As for getting high speed back haul links to rural areas, radio has been used for years and was part of BTs main core network, so it’s all possible, just needs BT and others to stop chasing the ‘fibre is the answer’ marketing line and of course this is not helped with the government fibre funding based on homes past not connected, refocus on service for customers and use the right technology for the environment.

    4. CarlT says:

      Matt: waiting for a gigabit for 2 years – the horror.

      Mike: you’re in the sticks. You’re expensive to cover. You’ll likely never be profitable. What entitles you to taxpayers’ money to deliver you faster broadband? If you were profitable to deliver to you’d be on a plan.

      The venom towards Openreach engineers is utterly unreasonable. Even if they are sitting on their behinds doing nothing that’s very different from the hundred quid a metre digging through concrete to reach Mike who lives in the arse end of nowhere but thinks he’s entitled to fibre to the premises.

      FTTP cost me nearly £400k.

      Came with a free house, though.

      Sorry you’ll be late in the deployment. Unfortunately charities and the taxpayer subsidising your broadband means your timing is unpredictable. You’ll actually probably be ahead of many urban households as their taxes subsidise you.

    5. Phil says:

      I live in Leeds and can only get 2mpbs ADSL. I dream of getting even FTTC when open reach can be bothered. I’m realistic, though. Leeds is only the third largest city in the 6th largest economy, so I can’t expect too much, can I?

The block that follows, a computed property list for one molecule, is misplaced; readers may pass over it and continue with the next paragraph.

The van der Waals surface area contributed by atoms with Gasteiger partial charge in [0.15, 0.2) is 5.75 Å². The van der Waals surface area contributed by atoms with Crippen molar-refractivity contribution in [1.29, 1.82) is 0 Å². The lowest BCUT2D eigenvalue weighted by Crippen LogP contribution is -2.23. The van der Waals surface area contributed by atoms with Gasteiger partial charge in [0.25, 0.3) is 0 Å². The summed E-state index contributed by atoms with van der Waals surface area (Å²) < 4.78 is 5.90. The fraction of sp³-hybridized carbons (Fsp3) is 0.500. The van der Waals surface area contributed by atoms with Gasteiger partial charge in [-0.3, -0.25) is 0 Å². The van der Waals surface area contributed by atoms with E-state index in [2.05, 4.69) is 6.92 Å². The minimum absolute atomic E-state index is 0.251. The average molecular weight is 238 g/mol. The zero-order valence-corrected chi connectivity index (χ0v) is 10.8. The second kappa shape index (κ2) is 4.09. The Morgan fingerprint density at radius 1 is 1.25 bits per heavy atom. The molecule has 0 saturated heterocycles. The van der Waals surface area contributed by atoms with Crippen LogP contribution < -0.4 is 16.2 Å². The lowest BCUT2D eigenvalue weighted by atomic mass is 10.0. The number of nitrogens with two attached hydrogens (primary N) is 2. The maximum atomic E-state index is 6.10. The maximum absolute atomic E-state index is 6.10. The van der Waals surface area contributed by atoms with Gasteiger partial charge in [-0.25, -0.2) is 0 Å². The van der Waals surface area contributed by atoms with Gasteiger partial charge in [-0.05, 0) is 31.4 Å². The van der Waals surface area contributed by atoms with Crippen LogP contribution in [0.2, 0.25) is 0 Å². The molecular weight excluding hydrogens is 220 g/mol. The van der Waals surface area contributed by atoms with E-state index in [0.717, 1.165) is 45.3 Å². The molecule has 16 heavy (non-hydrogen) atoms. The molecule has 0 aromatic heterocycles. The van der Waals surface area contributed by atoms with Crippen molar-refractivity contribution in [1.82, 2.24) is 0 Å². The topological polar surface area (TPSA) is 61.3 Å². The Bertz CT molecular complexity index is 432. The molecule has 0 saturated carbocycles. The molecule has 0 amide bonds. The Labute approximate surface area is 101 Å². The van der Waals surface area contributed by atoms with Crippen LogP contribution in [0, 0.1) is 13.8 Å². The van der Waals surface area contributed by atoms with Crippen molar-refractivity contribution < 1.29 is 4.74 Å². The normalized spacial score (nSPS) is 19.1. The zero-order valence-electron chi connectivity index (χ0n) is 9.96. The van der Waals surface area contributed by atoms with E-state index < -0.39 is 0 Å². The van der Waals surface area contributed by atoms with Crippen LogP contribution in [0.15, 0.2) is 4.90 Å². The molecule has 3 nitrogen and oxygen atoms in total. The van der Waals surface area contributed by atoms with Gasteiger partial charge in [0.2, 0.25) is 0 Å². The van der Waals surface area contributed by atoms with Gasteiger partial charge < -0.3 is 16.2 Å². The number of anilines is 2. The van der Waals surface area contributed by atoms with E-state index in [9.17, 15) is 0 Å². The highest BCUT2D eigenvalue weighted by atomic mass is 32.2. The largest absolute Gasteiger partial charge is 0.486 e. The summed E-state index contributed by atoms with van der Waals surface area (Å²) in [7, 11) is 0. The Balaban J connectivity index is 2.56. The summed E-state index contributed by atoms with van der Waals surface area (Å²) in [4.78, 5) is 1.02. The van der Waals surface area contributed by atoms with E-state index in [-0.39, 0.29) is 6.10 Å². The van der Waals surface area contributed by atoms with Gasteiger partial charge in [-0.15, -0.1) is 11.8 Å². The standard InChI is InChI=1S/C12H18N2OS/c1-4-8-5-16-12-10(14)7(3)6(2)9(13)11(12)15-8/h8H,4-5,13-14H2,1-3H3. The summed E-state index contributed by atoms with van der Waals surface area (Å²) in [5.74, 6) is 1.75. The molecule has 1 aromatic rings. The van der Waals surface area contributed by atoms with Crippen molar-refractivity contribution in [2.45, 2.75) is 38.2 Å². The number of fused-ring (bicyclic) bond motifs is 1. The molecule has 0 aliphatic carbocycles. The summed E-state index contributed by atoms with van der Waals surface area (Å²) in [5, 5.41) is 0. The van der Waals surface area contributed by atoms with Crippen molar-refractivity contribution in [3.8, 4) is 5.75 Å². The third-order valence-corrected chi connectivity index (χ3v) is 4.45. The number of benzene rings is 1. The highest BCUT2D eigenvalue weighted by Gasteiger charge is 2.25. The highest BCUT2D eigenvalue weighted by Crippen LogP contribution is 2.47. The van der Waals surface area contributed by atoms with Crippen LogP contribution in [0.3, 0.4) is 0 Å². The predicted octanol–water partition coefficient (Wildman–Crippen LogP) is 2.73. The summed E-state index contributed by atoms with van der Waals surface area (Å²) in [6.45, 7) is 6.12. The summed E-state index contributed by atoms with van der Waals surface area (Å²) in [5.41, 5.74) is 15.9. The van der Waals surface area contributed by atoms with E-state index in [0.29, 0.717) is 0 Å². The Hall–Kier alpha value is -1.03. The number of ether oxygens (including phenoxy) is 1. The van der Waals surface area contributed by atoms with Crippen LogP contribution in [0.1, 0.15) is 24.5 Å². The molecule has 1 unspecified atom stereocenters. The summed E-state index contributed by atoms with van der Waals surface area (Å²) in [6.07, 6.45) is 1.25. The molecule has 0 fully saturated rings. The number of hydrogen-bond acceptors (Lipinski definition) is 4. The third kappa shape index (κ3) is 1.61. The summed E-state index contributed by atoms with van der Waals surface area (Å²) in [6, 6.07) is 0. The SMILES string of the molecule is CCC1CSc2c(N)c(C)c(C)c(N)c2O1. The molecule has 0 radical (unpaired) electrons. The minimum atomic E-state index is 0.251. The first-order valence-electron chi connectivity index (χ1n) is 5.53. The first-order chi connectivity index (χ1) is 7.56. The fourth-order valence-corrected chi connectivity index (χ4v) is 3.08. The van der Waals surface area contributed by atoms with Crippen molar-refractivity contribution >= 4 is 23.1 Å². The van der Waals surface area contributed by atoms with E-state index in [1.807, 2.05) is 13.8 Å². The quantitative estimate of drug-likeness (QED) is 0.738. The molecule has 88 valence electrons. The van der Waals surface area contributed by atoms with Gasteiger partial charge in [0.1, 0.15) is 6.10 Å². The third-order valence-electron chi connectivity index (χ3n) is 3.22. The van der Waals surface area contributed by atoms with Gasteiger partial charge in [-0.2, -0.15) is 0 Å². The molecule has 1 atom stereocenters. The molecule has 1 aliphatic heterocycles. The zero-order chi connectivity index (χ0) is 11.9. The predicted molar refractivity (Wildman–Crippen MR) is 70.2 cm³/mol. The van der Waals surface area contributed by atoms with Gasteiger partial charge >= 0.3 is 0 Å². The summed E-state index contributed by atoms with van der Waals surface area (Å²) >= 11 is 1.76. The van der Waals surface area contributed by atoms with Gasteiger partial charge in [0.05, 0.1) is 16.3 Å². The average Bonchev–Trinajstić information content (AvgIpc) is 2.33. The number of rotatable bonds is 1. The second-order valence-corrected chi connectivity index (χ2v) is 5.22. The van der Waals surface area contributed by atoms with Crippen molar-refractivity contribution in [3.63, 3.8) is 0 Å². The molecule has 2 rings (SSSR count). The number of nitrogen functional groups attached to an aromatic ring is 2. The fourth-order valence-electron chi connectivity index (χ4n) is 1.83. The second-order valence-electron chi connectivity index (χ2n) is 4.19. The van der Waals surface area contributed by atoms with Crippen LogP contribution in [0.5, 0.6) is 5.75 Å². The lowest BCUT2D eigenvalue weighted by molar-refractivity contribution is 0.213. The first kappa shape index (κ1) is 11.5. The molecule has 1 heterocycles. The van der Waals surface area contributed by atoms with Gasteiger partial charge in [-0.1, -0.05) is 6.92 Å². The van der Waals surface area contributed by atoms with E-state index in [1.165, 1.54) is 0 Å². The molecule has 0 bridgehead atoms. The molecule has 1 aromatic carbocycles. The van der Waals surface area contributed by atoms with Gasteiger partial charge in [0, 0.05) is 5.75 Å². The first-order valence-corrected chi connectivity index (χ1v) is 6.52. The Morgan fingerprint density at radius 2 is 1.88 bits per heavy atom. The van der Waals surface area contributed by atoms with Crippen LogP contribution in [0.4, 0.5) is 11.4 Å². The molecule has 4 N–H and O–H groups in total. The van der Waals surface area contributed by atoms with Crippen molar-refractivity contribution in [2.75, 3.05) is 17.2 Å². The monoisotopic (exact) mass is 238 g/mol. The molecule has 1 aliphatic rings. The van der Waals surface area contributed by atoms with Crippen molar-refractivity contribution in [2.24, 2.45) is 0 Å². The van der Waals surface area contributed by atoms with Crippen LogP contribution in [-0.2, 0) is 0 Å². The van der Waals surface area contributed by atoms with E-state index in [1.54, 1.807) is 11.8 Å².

6. Tothekey Boardwarrior says:

      Like one of the other replies mentioned, if you live out in the sticks, what do you expect? Sparsely populated, you are going to be the last to receive FTTP… Obviously! Openreach are a business… And not a charity. You try to be clever and pithy in your post, but came across as stupid and uneducated…

  4. Interested says:

    Anyone have a picture and spec of the new ADTRAN ONTs

    1. John says:

      If it’s the SDX series then there’s a couple options I can see.

      ADTRAN SDX 6010-16 GPON only OLT

      ADTRAN SDX 6320-16 Mixed GPON/XGS-PON OLT

      Rather than a large OLT with multiple PON line cards the SDX series looks like a 1U OLT with integrated PON ports.
      To add more ports you just add another OLT.

      Looks like a very flexible and scalable solution.

      Of course I’m probably a mile off what they are using.

  5. Nick Roberts says:

    The next “Poverty” of broadband speeds areas, after rural, are those city and suburban locations where it’s been deemed by Openreach/BT that FTTP is to be “On Demand” because of the existence of older co-ax cable systems. These can’t compete with FTTP speeds . . National levelling-up programme required to accommodate the huge change in remote working that’s occurred since the pandemic.